DAWSON CREEK -- The Coroners Inquest looking into the death of Jaime Hope entered its third day today with testimony from medical professionals.

The 23-year-old died in hospital in Prince George after going into medical distress while in police custody in April of 2019.

During today’s proceedings, jurors heard from the medical practitioners who attended to Hope, a toxicologist, and the pathologist who performed her autopsy.

Dr. Cornelia Popa said Hope had suffered cardiac arrest before arriving to hospital in Prince George where she was stabilized but continued to suffer a high fever that never went down and an accelerated heart rate.

The opioid reversal drug naloxone was administered to Hope, but it was determined that the dose did little to combat the methamphetamine in her system.

After speaking to her father, the doctor said she declared Hope dead at 1:38 a.m. on April 14.

Hope's family will not be attending the inquiry, and have also declined to submit a statement on her death.

Forensic Toxicologist Graham Jones, who reviewed her case file, determined she had a high concentration of meth that caused ‘severe toxic effects’ to her system with the amount totalling 4.80 milligram per litre, according to the toxicology report.

The drug is believed to have seeped through a plastic bag that Hope concealed internally while being held in a Dawson Creek prison.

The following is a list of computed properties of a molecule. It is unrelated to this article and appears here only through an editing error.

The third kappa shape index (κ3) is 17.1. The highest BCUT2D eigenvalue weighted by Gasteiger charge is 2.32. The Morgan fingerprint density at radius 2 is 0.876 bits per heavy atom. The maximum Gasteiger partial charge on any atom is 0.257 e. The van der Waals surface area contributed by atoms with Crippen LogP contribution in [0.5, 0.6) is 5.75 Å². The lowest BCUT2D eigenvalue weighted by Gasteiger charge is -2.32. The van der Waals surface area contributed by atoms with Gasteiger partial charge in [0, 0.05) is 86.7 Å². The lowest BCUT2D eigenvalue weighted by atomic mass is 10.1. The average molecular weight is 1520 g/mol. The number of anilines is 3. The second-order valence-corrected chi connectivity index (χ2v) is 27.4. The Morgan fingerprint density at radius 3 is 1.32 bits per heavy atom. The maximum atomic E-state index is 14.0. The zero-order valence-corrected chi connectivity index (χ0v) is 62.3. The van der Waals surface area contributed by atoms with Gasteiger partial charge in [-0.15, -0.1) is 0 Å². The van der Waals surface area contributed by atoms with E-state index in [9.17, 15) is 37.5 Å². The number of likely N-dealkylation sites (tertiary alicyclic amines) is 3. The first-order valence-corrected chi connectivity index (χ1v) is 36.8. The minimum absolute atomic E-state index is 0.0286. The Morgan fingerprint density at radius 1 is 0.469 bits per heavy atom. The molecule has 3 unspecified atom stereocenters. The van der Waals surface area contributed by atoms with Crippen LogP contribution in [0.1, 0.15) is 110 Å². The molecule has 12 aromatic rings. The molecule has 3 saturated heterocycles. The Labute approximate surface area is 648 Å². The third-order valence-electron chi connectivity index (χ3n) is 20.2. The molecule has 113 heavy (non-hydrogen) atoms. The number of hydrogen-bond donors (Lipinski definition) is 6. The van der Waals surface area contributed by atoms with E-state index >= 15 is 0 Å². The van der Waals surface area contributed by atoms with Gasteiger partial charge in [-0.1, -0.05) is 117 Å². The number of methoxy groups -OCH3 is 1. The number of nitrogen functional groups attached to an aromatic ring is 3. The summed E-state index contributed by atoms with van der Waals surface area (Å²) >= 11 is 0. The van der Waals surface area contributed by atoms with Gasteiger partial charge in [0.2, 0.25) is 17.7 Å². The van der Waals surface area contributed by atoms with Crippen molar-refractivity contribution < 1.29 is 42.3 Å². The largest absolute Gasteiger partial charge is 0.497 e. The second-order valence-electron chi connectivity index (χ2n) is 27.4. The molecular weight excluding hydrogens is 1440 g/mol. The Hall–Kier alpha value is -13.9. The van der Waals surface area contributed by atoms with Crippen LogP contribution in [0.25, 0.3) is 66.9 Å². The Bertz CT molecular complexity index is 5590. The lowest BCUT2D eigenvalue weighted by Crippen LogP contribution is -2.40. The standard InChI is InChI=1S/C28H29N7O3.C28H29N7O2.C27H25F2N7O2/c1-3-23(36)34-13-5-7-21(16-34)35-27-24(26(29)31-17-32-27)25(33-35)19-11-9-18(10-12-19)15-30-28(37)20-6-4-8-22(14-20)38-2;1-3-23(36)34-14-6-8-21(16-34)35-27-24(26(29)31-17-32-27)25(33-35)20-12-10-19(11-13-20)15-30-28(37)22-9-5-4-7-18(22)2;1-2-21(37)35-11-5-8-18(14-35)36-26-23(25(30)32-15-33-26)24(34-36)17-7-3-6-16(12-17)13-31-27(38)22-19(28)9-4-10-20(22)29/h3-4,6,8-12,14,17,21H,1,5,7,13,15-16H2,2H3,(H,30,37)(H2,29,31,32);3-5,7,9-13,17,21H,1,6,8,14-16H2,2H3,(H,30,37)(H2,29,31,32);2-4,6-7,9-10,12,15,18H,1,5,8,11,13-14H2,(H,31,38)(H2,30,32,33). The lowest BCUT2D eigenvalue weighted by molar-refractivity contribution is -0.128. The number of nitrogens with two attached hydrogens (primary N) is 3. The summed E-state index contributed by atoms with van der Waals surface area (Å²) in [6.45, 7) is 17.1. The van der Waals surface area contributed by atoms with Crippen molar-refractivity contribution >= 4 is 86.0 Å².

The bag and some scraps of the substance were found on the cell floor beside the mattress, according to the IIO report.

An autopsy performed by Dr. Jason Doyle found no containers or evidence of residue in her body cavity, and that nothing appeared wrong with her abdomen.

On Monday, civilian jail guards gave testimony that she was seen on video surveillance rubbing her stomach for much of her prison stay, but it did not raise any red flags or prompt further checks.

There was also an inclination that Hope might have been pregnant at the time of her death, Doyle confirming she was not.

The inquest is looking to determine the facts surrounding Hope’s death and make recommendations aimed at preventing deaths under similar circumstances.

The proceedings are taking place at the Dawson Creek Supreme Court over the next two weeks.

Tomorrow, the jury will hear from security specialist Adrian Wild and Staff Sergeant Rob Hughes.